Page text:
OCEAN CITY, N.J. — Known as “America’s Greatest Family Resort,” this beachside city now has a new distinction: It has become the epicenter of opposition to wind energy projects off New Jersey and the East Coast.
Residents of Ocean City and surrounding Cape May County, helped by an outside group opposed to renewable energy, are mobilizing to stop Ocean Wind 1, a proposal to build up to 98 wind turbines the size of skyscrapers off the New Jersey coast, which could power half a million homes.
The future of East Coast wind energy could hang in the balance. If opponents succeed, they hope to create a template for derailing some 31 offshore wind projects in various stages of development and construction off the East Coast, a key part of President Biden’s plan to reduce greenhouse emissions that are driving global climate change.
“We have a lot of leverage,” said Frank Coyne, treasurer of Protect Our Coast NJ, which gathered over 500,000 signatures on a petition opposing proposed wind farms. “The objective is to hold them up and make the cost so overwhelming that they’ll go home.”
At issue in New Jersey are plans by Orsted, a Danish multinational corporation, to build Ocean Wind 1 — the largest offshore wind project to clear a key federal regulatory hurdle — about 15 miles off the state’s Southern coast. The company has plans for a second project, already approved by state regulators.
New Jersey Democrats support both projects and see them as vital for meeting a state goal of reducing overall greenhouse gas emissions by 80 percent by 2050.
“At the end of the day, it’s imperative for our state’s future,” Gov. Phil Murphy, a Democrat, said in an interview. “It’s the right step to take.”
While a federal agency approved Ocean Wind 1 in July, the company still needs other permits to start construction. Meanwhile, opponents have hired law firms now pursuing legal action, including a lawsuit filed in late July by Protect Our Coast NJ against Orsted and the state to block a tax break for the wind farm.
Founded after Orsted received its initial state approval in 2019, Protect Our Coast describes itself as a grass-roots group, made up of “residents, homeowners, business owners, fishermen and visitors” united to “Protect Our Coast from industrialization.” But it isn’t completely a homegrown organization. Early on, the group received support from the Delaware-based Caesar Rodney Institute, a think tank that opposes many offshore wind projects and has ties to fossil fuel interests.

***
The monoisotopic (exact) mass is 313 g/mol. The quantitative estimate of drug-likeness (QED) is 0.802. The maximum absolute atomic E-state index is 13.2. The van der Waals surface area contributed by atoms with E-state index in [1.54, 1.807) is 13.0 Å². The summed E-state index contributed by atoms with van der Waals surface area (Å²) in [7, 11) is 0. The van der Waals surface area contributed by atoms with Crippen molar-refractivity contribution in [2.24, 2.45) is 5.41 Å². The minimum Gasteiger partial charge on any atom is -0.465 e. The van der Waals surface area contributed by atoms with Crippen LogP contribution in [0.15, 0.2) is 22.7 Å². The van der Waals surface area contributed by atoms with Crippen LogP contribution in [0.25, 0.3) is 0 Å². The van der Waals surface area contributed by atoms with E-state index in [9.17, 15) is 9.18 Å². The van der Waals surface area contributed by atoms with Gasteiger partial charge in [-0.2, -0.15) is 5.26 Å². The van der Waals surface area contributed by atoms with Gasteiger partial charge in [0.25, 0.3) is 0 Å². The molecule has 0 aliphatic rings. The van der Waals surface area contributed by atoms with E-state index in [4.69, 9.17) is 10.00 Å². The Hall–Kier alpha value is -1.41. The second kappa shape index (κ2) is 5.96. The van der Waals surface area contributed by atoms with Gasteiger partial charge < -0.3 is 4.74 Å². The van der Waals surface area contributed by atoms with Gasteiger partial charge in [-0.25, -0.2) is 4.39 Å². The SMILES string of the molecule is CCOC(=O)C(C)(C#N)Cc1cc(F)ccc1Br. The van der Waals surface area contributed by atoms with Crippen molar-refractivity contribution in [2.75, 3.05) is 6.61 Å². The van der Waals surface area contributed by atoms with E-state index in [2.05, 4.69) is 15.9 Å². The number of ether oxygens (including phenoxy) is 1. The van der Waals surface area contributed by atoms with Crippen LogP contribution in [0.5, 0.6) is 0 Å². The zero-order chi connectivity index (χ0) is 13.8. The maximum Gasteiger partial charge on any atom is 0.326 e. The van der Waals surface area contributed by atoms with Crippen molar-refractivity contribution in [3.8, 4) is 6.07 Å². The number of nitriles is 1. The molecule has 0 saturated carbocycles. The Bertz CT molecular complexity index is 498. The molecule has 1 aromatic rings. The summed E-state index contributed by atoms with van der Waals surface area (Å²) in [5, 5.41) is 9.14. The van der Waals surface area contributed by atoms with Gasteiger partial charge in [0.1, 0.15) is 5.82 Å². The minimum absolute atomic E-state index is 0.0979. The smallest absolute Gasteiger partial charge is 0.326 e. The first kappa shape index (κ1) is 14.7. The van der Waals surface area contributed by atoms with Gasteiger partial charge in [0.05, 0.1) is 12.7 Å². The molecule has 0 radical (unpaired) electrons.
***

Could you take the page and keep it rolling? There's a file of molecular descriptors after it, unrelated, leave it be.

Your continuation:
As part of their campaigns, both the institute and Protect Our Coast NJ have focused on whale mortality, arguing that offshore wind harms the environment more than helps it.
But in linking East Coast whale deaths to wind project surveys, these groups contradict what leading marine mammal scientists have concluded. “At this point, there is no scientific evidence that noise resulting from offshore wind site characterization surveys could potentially cause mortality of whales,” the National Oceanic and Atmospheric Administration said in a statement.
Opponents have also spread images that overstate how visible the proposed turbines would be from the shore and shared false allegations that the federal government authorized Orsted to kill hundreds of marine animals.
When asked about tactics, Barbara McCall, a board member for Protect Our Coast, said the group stands behind the information on its website.
While pro-wind environmental groups and Protect Our Coast NJ find little common ground, they agree on one thing — the ongoing fight will be pivotal for U.S. offshore wind projects, including more planned in New Jersey.
On Friday, developers proposed an additional four wind farms off the state’s coast. In an apparent nod to coastal opponents, two of them would be much further offshore than the pivotal Ocean Wind 1 project.
“New Jersey is an example for the entire country,” said Anjuli Ramos-Busot, the director of the Sierra Club’s New Jersey chapter and a supporter of offshore wind energy. “If we are not able to build this, it will make it harder for other wind projects to succeed.”
Source: The Washington Post